Dubai Islamic Bank's (DIB) earnings are in focus after Emirates NBD, its larger rival, posted sharply decreased profits for the quarter.
But while Emirates NBD took precautionary measures to insulate against turbulence from the euro-zone debt crisis and provide for its exposure to Dubai Holding, DIB has more severe troubles to worry investors.
"DIB has got other issues that we're looking at," said Mahin Dissanayake, a financial analyst at Fitch Ratings. "They do have an exposure to Dubai government-related entities, but I suspect provisions will come from retail [lending] and commercial real estate."
Fitch assigns an "A" credit rating with a "stable" outlook to DIBbecause of strong anticipated government support.
Including Tamweel, the Islamic mortgage lender, property exposure accounts for almost half of DIB's loan book, Mr Dissanayake said.
That means a sharp downturn in the global economy will bring bad news for DIB. External headwinds on world markets are likely to "keep the real estate sector in the doldrums", according to a recent report from Bank of America Merrill Lynch.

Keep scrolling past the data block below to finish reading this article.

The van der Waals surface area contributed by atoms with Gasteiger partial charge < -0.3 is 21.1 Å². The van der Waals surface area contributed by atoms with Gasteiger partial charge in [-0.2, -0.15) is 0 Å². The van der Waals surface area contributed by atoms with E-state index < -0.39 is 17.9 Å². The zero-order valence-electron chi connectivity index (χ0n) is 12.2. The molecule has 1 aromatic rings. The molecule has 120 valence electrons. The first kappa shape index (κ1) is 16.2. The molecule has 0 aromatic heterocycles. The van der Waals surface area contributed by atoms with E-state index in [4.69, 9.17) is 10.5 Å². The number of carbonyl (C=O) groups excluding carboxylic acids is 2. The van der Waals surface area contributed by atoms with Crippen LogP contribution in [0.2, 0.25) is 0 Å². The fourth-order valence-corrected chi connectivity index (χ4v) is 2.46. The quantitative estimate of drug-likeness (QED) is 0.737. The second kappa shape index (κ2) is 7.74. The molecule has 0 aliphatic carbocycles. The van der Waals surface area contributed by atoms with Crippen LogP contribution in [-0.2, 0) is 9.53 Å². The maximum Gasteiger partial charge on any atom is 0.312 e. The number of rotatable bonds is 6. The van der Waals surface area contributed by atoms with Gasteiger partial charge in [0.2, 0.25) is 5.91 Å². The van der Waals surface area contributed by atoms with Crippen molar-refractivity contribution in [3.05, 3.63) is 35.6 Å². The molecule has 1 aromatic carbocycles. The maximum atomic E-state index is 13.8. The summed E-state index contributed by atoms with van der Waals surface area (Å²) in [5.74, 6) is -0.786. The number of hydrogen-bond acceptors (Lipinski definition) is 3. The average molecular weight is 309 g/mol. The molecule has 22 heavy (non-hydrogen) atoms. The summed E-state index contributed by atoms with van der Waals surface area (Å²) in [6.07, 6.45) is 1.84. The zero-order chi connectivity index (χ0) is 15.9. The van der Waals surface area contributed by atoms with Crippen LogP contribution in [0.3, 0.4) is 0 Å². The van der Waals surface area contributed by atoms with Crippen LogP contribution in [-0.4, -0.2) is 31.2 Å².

The bank's share price has fallen 10.5 per cent since the start of the year to Dh1.95, outperforming Dubai's index during the period. But equity analysts believe that further dangers could be lurking. DIB may be affected by "very substantial hidden losses", largely tied to its stake in Tamweel, Jaap Meijer, a financial analyst at AlembicHC, said in a research report.
"DIB has revalued its subsidiary Tamweel above Tamweel's own book value, which has increased DIB's book value Dh276 million," he said. "If we used Tamweel's market valuation, the discrepancy would be even larger."
Mr Meijer said the bank's exposure to commercial property gave rise to "substantial asset quality concerns".
Not only that, the bank's profitability lags its sector, he said.
The bank, the UAE's biggest Islamic lender, is expected to report earnings on Thursday.